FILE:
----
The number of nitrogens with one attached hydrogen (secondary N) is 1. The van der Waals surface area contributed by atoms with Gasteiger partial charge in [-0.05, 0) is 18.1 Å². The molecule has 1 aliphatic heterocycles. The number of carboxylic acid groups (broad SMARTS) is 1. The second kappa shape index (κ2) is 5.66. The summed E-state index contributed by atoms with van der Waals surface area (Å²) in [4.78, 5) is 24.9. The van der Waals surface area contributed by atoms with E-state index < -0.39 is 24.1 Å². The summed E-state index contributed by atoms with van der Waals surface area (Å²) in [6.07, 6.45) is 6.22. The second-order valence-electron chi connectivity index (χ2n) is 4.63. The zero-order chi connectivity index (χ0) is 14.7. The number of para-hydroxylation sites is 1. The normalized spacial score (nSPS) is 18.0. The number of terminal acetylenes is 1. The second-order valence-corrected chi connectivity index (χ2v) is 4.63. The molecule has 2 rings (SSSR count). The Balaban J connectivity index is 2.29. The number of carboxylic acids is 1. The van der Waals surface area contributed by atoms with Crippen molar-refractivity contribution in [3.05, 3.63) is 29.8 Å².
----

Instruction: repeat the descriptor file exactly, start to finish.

The number of nitrogens with one attached hydrogen (secondary N) is 1. The van der Waals surface area contributed by atoms with Gasteiger partial charge in [-0.05, 0) is 18.1 Å². The molecule has 1 aliphatic heterocycles. The number of carboxylic acid groups (broad SMARTS) is 1. The second kappa shape index (κ2) is 5.66. The summed E-state index contributed by atoms with van der Waals surface area (Å²) in [4.78, 5) is 24.9. The van der Waals surface area contributed by atoms with E-state index < -0.39 is 24.1 Å². The summed E-state index contributed by atoms with van der Waals surface area (Å²) in [6.07, 6.45) is 6.22. The second-order valence-electron chi connectivity index (χ2n) is 4.63. The zero-order chi connectivity index (χ0) is 14.7. The number of para-hydroxylation sites is 1. The normalized spacial score (nSPS) is 18.0. The number of terminal acetylenes is 1. The second-order valence-corrected chi connectivity index (χ2v) is 4.63. The molecule has 2 rings (SSSR count). The Balaban J connectivity index is 2.29. The number of carboxylic acids is 1. The van der Waals surface area contributed by atoms with Crippen molar-refractivity contribution in [3.05, 3.63) is 29.8 Å².